He has a mobile content production set-up, which he intends to scale up using cricket content and he is also looking at getting into the sports DVD business. He has raised around Rs550 crore from reputable investors such as 3i, Cisco and Oman International to augment his expansion plans. Says Shashi Kalathil, CEO, Nimbus Sports Broadcast, the entity that telecasts the cricket matches for which Nimbus Communications has the rights : “We have already tied up deals worth $100-120 million for syndication with franchisees in several countries such as the US, South Africa, European nations, New Zealand and Australia. We plan to tap alternative distribution platforms like direct-to-home (DTH), IPTV, broadband, etc., along with regular advertising and subscriptions.” Nimbus hopes to generate around 40% of its revenue from the distribution deal it has struck with Star India.
But with the government making mandatory the sharing of important cricket events with the public broadcaster, Prasar Bharati, it seems like a difficult target. Interestingly, all the sports broadcasters have publicly welcomed the government move, but that could be because they have no other option but to learn to live with it.
“We, obviously, cannot challenge the law,” said a top broadcaster. The new ordinance is going to make life difficult for these players for sure.
As it is, Nimbus is still struggling to push the penetration of its two channels. Says a Delhi-based cable operator: “DD1, the terrestrial channel with which it will have to share its cricket, is a free-to-air and a must-carry channel. Why will viewers ask for Neo Sports or ESS, for which they have to pay (anywhere between Rs 37 and Rs52).”
There is another catch in the distribution story. The Telecom Regulatory Authority of India has fixed the rates of all channels at Rs5 in conditional access system (CAS) areas. So far, CAS is limited to the posh localities of the four metros but it will eventually be implemented in the rest of the country and, hence, even if Nimbus manages to push its penetration to its targeted levels, it won’t be able to monetize it the way it would have initially planned to.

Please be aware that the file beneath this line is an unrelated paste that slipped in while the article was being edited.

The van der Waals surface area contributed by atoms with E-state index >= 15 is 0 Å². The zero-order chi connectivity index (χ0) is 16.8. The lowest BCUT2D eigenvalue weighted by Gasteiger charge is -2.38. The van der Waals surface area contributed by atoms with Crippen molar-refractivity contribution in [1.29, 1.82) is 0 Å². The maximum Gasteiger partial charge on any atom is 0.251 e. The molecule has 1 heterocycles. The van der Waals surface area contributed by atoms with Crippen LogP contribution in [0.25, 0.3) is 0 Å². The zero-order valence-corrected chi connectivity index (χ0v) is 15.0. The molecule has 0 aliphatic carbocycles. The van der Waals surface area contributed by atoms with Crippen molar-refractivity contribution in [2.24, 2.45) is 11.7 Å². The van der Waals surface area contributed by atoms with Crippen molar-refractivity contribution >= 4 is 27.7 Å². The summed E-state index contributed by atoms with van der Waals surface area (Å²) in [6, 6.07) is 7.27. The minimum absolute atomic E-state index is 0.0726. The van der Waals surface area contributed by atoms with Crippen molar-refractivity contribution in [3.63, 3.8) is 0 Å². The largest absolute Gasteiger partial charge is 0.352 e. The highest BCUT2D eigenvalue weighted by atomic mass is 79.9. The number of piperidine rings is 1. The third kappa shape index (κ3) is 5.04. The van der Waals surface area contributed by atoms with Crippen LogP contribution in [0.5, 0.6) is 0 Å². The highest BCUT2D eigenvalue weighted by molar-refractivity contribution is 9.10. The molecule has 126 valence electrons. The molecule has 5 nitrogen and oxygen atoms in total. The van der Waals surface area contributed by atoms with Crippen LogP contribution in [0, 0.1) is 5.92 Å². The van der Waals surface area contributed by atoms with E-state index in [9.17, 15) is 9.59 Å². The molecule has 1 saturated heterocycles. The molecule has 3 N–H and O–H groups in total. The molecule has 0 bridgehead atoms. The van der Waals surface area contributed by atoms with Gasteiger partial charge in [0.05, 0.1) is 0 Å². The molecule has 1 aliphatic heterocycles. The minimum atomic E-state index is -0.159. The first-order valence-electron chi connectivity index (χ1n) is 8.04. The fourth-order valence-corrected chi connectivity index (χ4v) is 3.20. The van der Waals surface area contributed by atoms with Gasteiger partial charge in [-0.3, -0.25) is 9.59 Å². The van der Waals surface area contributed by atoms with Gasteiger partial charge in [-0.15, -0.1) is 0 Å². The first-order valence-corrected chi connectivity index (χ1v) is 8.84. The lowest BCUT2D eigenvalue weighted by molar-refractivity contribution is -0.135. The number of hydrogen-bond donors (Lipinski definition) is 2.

Advertising, the biggest source of revenue for all broadcasters, doesn’t seem too promising either. Thanks to the lacklustre performance of the Indian team, cricket viewership has not been too impressive in the past two years (see graphic: Fall & Fall), so cricket isn’t selling like hot cakes any more, forget about higher ad rates.
Says Sunder Raman, managing director, Mindshare, a top media buying house: “Advertisers cannot increase their rates simply because broadcasters have bet their fortunes on it. For us, every investment has to be accounted for.” Kalathil says Nimbus will recover at least $250-266 million from advertising. His peers in the industry say he is “day-dreaming”.
Says Rohit Gupta, executive vice-president, marketing and sales, Sony Entertainment Television (SET), the broadcaster that had the ICC rights till 2007: “Having managed the sport for four years, I can say we understand the commerce behind cricket well.” SET has reportedly managed to make only around 13-14% profits on its investment, in a rather easier environment.
According to Gupta, the new platforms will take at least four to five years to mature and generate worthwhile revenues. Some other industry players point out that while DTH may be growing fast, but its growth could be hampered once CAS is made mandatory across the country. “Channel prices in CAS areas will be substantially lower than DTH. Obviously, a majority of consumers will stay with CAS,” says a cable operator.
ESS and Nimbus’ display of bravado notwithstanding, the sailing seems a little difficult for the two broadcasters. And, the government’s enthusiasm to protect consumer interest isn’t likely to help their case either.
Cricket lovers, however, can take heart. Even as these broadcasters struggle to get their act together, the viewers will continue to get their cricket feed uninterrupted.
(Rahul Bhatia contributed to the story)